Jacob grinned. “Not just a Beatle’s bird.” Physics Macaw knew a cue when he heard one.
I cut down trees. I skip and jump.
I like to press wild flowers.
I put on women’s clothing
And hang around in bars.
“You’ve got to be kidding.”
“He knows The Lumberjack Song back to front,” said Jacob. Physics Macaw continued to preen. “According to department legend, back when George’s wife left him for Eric Clapton, Eric Idle apparently thought it would be funny as hell to give George a pet to keep him company. He neglected to mention that he’d been trying to get rid of the loudmouth for almost six years by then.” Physics Macaw chirred indignantly, but Jacob ignored him. “Mr. Harrison was a more patient kind of guy and put up with him for almost twenty years before he chewed up the neck of one Les Paul too many. Then he pawned mini-Yoko off on us.”
Not only had Jacob been warned about the Yoko thing, but he was fool enough to reach into the cage right after saying it again. “Ow!” yelped Jacob, pulling back his bleeding fingers. Unrepentant, Physics Macaw hopped up to the central bar and started creeling.
Number nine, number nine, number nine…
Jimmy looked horrified. ‘Will he just keep on…”
Jacob glared at them both, wrapping a paper towel around his bitten finger. “Now that I’ve got him started: yeah, he’ll keep going all day if he thinks it will get to you. And it always gets to you in the end. He’s convinced half the department that Paul really is dead.”
The expression that passed over Jimmy’s face rivaled Jacob on his worst benders.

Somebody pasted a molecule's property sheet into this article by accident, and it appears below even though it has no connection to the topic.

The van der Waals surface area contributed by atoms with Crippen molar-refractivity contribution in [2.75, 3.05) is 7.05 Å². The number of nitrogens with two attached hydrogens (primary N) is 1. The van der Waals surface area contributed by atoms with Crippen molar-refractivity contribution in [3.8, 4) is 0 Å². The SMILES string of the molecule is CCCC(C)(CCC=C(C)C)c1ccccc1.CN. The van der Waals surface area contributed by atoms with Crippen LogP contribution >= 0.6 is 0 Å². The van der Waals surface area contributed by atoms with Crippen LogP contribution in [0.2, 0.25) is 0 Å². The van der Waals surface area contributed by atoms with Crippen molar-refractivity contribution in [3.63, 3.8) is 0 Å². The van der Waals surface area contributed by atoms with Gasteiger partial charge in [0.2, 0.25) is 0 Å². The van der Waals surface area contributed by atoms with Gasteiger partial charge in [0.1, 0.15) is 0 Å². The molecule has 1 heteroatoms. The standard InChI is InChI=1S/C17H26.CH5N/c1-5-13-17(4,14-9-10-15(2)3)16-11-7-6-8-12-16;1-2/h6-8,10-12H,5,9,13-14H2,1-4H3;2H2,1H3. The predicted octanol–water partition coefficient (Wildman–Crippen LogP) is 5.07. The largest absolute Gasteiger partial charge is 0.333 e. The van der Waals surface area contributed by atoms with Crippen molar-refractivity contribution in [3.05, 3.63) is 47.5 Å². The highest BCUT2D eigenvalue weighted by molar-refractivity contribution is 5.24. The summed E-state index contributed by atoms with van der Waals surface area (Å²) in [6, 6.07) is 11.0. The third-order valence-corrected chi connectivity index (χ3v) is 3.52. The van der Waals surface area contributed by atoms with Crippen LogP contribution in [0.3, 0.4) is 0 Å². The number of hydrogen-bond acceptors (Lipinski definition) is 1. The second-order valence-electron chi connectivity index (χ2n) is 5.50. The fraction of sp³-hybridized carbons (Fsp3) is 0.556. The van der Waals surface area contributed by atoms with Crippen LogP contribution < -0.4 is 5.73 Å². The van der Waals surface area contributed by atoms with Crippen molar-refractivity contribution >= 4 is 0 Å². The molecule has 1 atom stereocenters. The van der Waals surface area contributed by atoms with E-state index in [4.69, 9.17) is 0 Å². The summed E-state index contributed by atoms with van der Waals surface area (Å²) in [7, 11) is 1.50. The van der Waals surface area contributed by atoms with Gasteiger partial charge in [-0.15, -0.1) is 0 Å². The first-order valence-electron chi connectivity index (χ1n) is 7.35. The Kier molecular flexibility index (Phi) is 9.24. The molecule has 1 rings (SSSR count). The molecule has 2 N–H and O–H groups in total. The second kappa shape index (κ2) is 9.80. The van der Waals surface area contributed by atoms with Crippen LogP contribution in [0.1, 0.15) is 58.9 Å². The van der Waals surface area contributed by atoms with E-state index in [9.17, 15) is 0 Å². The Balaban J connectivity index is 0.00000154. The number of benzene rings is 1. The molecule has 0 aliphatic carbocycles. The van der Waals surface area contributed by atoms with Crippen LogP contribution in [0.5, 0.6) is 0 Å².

The way Jacob touched him, just a light grip on the shoulder, looked more comfortable and less hesitant than the bird had ever seen Jacob touch another person. “Why are you here, Jimmy?”
Jimmy let out a laugh—not a real one, Physics Macaw could always tell—and rubbed his eyes. “Can we not…do this in front of the singing bird?”
“Yeah,” Jacob said instantly, sealing the fate of his remaining fingers as soon as he got close again. “Yeah, sure, I’ve got an office. I mean it’s about the size of a broom closet but uh, we can go there.”
And then the twin humans left him alone, marching together out the heavy latched doors. Out of spite, Physics Macaw kept repeating ‘number nine’ until he knew they were gone. There was something about the way they’d moved that spoke of endings: the end of crackers, of chocolate fountain baths, of surprise guest spots on the radio show.
Too bad. He’d had many owners in his long life, but only a few he considered truly special. Most humans came and went, fell in or out of style almost as fast as their clothes or their music. Hardly any of them could ever be as classically cool as Physics Macaw (well, except for maybe David Bowie). Most spent their lives far too worried about the opinions of their flocks. Jacob had always felt different—but what did that matter? He ruffled his feathers and groomed at an itch under his wing that wasn’t there. All things, it seemed, must pass.
Stick around, and it may show,
But I don’t know, I don’t know.